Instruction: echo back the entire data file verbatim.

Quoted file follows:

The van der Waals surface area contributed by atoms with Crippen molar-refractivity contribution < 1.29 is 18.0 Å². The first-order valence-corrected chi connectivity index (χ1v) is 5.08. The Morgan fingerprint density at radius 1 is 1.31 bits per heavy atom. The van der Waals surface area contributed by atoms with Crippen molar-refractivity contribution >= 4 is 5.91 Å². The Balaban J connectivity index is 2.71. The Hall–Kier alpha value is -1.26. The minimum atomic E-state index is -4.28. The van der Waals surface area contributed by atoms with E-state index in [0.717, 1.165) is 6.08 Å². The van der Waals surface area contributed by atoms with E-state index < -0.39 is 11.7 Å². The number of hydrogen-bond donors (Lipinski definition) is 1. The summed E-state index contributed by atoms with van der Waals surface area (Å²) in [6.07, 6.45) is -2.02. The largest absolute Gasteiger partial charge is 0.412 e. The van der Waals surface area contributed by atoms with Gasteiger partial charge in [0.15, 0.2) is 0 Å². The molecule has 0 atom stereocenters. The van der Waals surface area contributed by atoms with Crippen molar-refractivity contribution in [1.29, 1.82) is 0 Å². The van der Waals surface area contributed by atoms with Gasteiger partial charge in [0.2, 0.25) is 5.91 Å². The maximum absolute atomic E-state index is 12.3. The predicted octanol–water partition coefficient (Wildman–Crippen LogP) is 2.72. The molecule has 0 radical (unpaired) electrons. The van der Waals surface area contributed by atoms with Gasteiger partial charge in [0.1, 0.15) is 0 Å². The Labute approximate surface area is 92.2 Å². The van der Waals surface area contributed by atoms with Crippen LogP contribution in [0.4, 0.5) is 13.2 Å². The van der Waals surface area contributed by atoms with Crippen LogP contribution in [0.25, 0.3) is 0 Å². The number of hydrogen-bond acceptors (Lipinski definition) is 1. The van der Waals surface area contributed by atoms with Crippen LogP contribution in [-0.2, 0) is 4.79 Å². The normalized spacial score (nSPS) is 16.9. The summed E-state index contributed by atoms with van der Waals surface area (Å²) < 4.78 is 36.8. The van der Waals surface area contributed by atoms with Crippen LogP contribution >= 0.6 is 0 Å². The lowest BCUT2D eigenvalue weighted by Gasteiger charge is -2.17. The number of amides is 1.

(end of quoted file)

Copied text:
The van der Waals surface area contributed by atoms with Crippen molar-refractivity contribution < 1.29 is 18.0 Å². The first-order valence-corrected chi connectivity index (χ1v) is 5.08. The Morgan fingerprint density at radius 1 is 1.31 bits per heavy atom. The van der Waals surface area contributed by atoms with Crippen molar-refractivity contribution >= 4 is 5.91 Å². The Balaban J connectivity index is 2.71. The Hall–Kier alpha value is -1.26. The minimum atomic E-state index is -4.28. The van der Waals surface area contributed by atoms with E-state index in [0.717, 1.165) is 6.08 Å². The van der Waals surface area contributed by atoms with E-state index < -0.39 is 11.7 Å². The number of hydrogen-bond donors (Lipinski definition) is 1. The summed E-state index contributed by atoms with van der Waals surface area (Å²) in [6.07, 6.45) is -2.02. The largest absolute Gasteiger partial charge is 0.412 e. The van der Waals surface area contributed by atoms with Gasteiger partial charge in [0.15, 0.2) is 0 Å². The molecule has 0 atom stereocenters. The van der Waals surface area contributed by atoms with Crippen molar-refractivity contribution in [1.29, 1.82) is 0 Å². The van der Waals surface area contributed by atoms with Gasteiger partial charge in [0.2, 0.25) is 5.91 Å². The maximum absolute atomic E-state index is 12.3. The predicted octanol–water partition coefficient (Wildman–Crippen LogP) is 2.72. The molecule has 0 radical (unpaired) electrons. The van der Waals surface area contributed by atoms with Gasteiger partial charge in [0.1, 0.15) is 0 Å². The Labute approximate surface area is 92.2 Å². The van der Waals surface area contributed by atoms with Crippen LogP contribution in [0.4, 0.5) is 13.2 Å². The van der Waals surface area contributed by atoms with Crippen LogP contribution in [0.25, 0.3) is 0 Å². The number of hydrogen-bond acceptors (Lipinski definition) is 1. The van der Waals surface area contributed by atoms with Crippen LogP contribution in [-0.2, 0) is 4.79 Å². The normalized spacial score (nSPS) is 16.9. The summed E-state index contributed by atoms with van der Waals surface area (Å²) < 4.78 is 36.8. The van der Waals surface area contributed by atoms with Crippen LogP contribution >= 0.6 is 0 Å². The lowest BCUT2D eigenvalue weighted by Gasteiger charge is -2.17. The number of amides is 1.